Ms. Achiume highlighted the significance and need for the collection of disaggregated data as stated by the Durban Declaration and Programme of Action to lay the foundations for a way forward to create the kind guidelines and develop a data framework to assess racial equality at national and international levels. Furthermore, she stressed the vital importance of understanding the World Trade Organisation and the International Monetary Fund as well as other actors who focus on economic and financial systems as avenues central to the fight against racial injustice and against systemic racism.

She stated that reparations are an integral part in combating systemic racism and further highlighted the significance of addressing historical legacies and publishing a report to the General Assembly as highlighted by the Durban Declaration and Programme of Action. Ms. Achiume commended the impressive research and innovation led by non-governmental organisations regarding the sustainable development solutions network which created numerous tools that are instrumental and practical to advancing the SDGs and can be implemented by UN member states.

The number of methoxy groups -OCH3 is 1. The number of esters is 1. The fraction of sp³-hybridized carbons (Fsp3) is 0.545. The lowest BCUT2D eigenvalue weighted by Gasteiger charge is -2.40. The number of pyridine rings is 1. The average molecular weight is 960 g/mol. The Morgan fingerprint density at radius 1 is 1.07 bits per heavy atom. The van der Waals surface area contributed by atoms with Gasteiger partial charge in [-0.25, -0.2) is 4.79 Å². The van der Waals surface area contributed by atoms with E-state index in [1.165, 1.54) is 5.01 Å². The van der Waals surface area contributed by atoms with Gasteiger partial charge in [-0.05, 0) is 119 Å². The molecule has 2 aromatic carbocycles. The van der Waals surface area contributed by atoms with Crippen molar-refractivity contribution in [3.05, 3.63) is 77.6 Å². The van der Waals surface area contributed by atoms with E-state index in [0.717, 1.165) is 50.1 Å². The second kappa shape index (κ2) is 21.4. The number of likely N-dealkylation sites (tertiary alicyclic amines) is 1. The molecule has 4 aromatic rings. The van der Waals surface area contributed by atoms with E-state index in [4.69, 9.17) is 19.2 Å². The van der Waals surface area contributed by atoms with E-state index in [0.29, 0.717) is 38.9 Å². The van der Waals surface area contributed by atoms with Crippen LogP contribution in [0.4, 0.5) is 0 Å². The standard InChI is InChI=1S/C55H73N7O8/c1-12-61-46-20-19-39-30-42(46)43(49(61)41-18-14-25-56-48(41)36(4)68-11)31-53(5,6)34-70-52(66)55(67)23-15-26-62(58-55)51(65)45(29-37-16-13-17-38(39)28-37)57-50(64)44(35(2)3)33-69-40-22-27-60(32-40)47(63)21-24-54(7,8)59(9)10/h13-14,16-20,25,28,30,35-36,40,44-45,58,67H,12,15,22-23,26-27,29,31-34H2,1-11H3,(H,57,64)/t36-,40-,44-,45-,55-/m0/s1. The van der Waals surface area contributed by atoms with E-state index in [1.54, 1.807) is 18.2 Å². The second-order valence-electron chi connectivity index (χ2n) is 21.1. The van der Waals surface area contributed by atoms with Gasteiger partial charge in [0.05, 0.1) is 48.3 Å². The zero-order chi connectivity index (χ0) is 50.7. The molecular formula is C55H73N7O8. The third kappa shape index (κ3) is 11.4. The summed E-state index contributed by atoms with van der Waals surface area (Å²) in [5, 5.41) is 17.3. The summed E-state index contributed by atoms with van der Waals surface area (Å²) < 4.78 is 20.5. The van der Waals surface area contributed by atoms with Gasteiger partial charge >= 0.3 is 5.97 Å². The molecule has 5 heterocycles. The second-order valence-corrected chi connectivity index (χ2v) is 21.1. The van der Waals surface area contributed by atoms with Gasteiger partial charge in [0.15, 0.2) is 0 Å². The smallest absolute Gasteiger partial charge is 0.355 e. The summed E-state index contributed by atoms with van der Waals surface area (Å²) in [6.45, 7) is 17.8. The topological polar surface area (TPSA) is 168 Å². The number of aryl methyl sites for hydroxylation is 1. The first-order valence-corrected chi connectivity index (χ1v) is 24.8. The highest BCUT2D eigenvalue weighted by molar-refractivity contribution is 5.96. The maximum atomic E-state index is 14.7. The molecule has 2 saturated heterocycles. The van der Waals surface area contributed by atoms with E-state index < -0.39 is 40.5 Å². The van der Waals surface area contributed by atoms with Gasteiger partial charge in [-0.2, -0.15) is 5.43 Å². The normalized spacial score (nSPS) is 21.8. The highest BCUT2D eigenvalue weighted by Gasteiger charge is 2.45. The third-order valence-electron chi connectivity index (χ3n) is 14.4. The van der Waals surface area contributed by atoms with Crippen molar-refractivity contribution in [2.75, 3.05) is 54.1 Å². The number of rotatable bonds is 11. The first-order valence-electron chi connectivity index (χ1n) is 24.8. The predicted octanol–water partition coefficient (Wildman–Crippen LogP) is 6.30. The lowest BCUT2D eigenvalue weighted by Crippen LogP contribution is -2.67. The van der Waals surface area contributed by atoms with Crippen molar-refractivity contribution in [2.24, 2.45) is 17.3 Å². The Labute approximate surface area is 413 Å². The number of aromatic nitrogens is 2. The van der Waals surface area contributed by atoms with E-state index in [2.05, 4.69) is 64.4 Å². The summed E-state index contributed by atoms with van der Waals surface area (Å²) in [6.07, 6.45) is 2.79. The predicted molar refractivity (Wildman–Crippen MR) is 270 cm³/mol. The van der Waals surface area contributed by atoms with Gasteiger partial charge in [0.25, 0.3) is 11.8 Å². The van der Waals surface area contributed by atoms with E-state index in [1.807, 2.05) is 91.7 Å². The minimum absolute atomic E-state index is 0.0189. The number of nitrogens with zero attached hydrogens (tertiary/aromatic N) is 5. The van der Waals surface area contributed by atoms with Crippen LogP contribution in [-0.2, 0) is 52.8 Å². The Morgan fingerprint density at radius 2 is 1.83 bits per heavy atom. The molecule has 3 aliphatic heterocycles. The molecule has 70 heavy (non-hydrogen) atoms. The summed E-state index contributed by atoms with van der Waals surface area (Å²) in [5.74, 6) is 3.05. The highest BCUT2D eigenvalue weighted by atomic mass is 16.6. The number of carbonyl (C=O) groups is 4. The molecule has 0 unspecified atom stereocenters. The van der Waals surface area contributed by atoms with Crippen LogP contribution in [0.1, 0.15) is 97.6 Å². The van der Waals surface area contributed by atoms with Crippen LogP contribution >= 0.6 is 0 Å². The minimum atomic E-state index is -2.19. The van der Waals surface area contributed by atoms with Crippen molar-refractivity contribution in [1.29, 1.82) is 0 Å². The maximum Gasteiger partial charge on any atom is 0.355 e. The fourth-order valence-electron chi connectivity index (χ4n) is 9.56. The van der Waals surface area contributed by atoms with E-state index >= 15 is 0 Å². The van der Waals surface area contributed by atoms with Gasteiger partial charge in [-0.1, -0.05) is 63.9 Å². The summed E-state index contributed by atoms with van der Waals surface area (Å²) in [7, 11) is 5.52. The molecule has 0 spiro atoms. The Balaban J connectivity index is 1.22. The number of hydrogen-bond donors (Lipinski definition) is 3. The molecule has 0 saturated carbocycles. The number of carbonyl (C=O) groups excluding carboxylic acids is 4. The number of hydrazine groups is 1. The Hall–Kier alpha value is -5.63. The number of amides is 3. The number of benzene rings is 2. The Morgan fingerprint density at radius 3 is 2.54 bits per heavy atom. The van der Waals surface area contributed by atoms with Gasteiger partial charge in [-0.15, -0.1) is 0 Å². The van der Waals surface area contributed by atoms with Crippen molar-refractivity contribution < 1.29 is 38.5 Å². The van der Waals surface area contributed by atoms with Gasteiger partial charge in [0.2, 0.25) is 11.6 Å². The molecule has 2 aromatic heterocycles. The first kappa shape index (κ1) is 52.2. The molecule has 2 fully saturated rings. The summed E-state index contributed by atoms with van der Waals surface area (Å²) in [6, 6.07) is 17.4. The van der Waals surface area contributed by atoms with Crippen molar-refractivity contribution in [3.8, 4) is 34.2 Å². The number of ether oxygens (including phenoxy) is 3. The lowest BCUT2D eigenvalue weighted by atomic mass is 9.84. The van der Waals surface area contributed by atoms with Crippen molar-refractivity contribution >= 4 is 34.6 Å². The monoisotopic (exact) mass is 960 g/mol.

After the concluding remarks of the SR, the Representative of the Russian Federation took to the floor to exercise her right of reply to respond to statements made by the delegations of Ukraine, the EU, and several other countries. She stated that the West has categorically discarded that the sociopolitical foundations of the regime they support in Kiev is neo-Nazi, consequently choosing a cynical tactic to turn a blind eye to Nazism in Ukraine where neo-Nazi formations are openly active.

Retaining the right to reply, the representative of Ukraine stressed that Russia’s propaganda regarding Nazism in Ukraine as validation for its invasion of the country has been disproven and condemned by the international community.


Position of Geneva International Centre for Justice

Geneva International Centre for Justice (GICJ) commends the Special Rapporteur for her work and on an informative report, yet we are appalled by the upsurge of neo-Nazism, right-wing extremism and other hate groups on social media platforms spreading dangerous doctrines, hate speech, and propaganda.

We urge States and media platforms to take the responsibility to provide and effectively implement a comprehensive legal framework that holds perpetrators criminally liable for their misconducts; States and social media platforms should adopt policies and programmes as stated in the Durban Declaration and Programme of Action (DDPA) to combat the incitement of racial animosity in the media, including on the Internet.